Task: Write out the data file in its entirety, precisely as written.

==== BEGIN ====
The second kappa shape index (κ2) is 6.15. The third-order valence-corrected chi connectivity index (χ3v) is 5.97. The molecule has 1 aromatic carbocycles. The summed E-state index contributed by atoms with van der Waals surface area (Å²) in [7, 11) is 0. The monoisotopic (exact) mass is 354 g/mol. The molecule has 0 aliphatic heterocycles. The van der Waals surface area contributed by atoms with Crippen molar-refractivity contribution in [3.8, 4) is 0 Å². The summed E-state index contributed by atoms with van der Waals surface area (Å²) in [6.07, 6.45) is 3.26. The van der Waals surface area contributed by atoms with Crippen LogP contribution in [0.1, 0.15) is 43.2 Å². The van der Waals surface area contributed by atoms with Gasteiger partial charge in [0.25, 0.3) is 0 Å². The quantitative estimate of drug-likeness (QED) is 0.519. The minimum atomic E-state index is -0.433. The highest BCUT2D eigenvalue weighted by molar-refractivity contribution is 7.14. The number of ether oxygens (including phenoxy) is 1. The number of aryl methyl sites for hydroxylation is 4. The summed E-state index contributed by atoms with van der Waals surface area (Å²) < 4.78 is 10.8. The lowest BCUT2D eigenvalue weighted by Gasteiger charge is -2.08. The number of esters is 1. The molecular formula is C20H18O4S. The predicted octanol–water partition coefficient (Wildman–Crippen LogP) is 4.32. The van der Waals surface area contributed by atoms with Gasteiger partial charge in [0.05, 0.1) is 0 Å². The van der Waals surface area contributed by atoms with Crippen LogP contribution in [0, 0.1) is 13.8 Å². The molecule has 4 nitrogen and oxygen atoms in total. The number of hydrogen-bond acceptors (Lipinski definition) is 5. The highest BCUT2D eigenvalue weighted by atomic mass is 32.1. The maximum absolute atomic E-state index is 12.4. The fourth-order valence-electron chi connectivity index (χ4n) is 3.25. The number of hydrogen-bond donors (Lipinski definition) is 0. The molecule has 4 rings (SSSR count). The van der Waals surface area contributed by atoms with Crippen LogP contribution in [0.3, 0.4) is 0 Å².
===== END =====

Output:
The second kappa shape index (κ2) is 6.15. The third-order valence-corrected chi connectivity index (χ3v) is 5.97. The molecule has 1 aromatic carbocycles. The summed E-state index contributed by atoms with van der Waals surface area (Å²) in [7, 11) is 0. The monoisotopic (exact) mass is 354 g/mol. The molecule has 0 aliphatic heterocycles. The van der Waals surface area contributed by atoms with Crippen molar-refractivity contribution in [3.8, 4) is 0 Å². The summed E-state index contributed by atoms with van der Waals surface area (Å²) in [6.07, 6.45) is 3.26. The van der Waals surface area contributed by atoms with Crippen LogP contribution in [0.1, 0.15) is 43.2 Å². The van der Waals surface area contributed by atoms with Gasteiger partial charge in [0.25, 0.3) is 0 Å². The quantitative estimate of drug-likeness (QED) is 0.519. The minimum atomic E-state index is -0.433. The highest BCUT2D eigenvalue weighted by molar-refractivity contribution is 7.14. The number of ether oxygens (including phenoxy) is 1. The number of aryl methyl sites for hydroxylation is 4. The summed E-state index contributed by atoms with van der Waals surface area (Å²) < 4.78 is 10.8. The lowest BCUT2D eigenvalue weighted by Gasteiger charge is -2.08. The number of esters is 1. The molecular formula is C20H18O4S. The predicted octanol–water partition coefficient (Wildman–Crippen LogP) is 4.32. The van der Waals surface area contributed by atoms with Gasteiger partial charge in [0.05, 0.1) is 0 Å². The van der Waals surface area contributed by atoms with Crippen LogP contribution in [0, 0.1) is 13.8 Å². The molecule has 4 nitrogen and oxygen atoms in total. The number of hydrogen-bond acceptors (Lipinski definition) is 5. The highest BCUT2D eigenvalue weighted by atomic mass is 32.1. The maximum absolute atomic E-state index is 12.4. The fourth-order valence-electron chi connectivity index (χ4n) is 3.25. The number of hydrogen-bond donors (Lipinski definition) is 0. The molecule has 4 rings (SSSR count). The van der Waals surface area contributed by atoms with Crippen LogP contribution in [0.3, 0.4) is 0 Å².